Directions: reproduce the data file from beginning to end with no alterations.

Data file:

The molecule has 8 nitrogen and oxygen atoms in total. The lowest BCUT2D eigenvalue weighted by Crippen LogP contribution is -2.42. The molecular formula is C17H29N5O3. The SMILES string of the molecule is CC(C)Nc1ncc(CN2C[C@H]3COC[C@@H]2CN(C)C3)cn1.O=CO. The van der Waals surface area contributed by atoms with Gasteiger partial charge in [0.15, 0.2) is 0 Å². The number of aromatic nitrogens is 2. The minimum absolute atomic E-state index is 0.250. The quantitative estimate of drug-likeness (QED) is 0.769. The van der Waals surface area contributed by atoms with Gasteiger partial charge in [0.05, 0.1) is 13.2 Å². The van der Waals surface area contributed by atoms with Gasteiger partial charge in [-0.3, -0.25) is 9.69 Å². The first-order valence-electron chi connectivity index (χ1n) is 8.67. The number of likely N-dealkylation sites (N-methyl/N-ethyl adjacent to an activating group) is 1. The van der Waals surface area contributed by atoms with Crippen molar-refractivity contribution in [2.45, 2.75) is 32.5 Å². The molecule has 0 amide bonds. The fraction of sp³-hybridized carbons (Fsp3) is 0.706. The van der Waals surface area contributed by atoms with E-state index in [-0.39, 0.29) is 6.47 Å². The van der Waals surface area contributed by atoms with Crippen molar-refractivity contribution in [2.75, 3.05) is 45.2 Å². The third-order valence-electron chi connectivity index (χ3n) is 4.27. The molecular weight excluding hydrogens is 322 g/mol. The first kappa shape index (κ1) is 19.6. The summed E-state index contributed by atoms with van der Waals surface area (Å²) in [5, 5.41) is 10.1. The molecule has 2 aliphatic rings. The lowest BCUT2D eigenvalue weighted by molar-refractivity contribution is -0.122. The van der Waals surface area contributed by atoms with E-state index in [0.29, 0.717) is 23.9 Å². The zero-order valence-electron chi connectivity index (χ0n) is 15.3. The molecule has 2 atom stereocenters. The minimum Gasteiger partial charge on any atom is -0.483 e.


The molecule has 8 nitrogen and oxygen atoms in total. The lowest BCUT2D eigenvalue weighted by Crippen LogP contribution is -2.42. The molecular formula is C17H29N5O3. The SMILES string of the molecule is CC(C)Nc1ncc(CN2C[C@H]3COC[C@@H]2CN(C)C3)cn1.O=CO. The van der Waals surface area contributed by atoms with Gasteiger partial charge in [0.15, 0.2) is 0 Å². The number of aromatic nitrogens is 2. The minimum absolute atomic E-state index is 0.250. The quantitative estimate of drug-likeness (QED) is 0.769. The van der Waals surface area contributed by atoms with Gasteiger partial charge in [0.05, 0.1) is 13.2 Å². The van der Waals surface area contributed by atoms with Gasteiger partial charge in [-0.3, -0.25) is 9.69 Å². The first-order valence-electron chi connectivity index (χ1n) is 8.67. The number of likely N-dealkylation sites (N-methyl/N-ethyl adjacent to an activating group) is 1. The van der Waals surface area contributed by atoms with Crippen molar-refractivity contribution in [2.45, 2.75) is 32.5 Å². The molecule has 0 amide bonds. The fraction of sp³-hybridized carbons (Fsp3) is 0.706. The van der Waals surface area contributed by atoms with E-state index in [-0.39, 0.29) is 6.47 Å². The van der Waals surface area contributed by atoms with Crippen molar-refractivity contribution in [2.75, 3.05) is 45.2 Å². The third-order valence-electron chi connectivity index (χ3n) is 4.27. The molecular weight excluding hydrogens is 322 g/mol. The first kappa shape index (κ1) is 19.6. The summed E-state index contributed by atoms with van der Waals surface area (Å²) in [5, 5.41) is 10.1. The molecule has 2 aliphatic rings. The lowest BCUT2D eigenvalue weighted by molar-refractivity contribution is -0.122. The van der Waals surface area contributed by atoms with E-state index in [0.29, 0.717) is 23.9 Å². The zero-order valence-electron chi connectivity index (χ0n) is 15.3. The molecule has 2 atom stereocenters. The minimum Gasteiger partial charge on any atom is -0.483 e.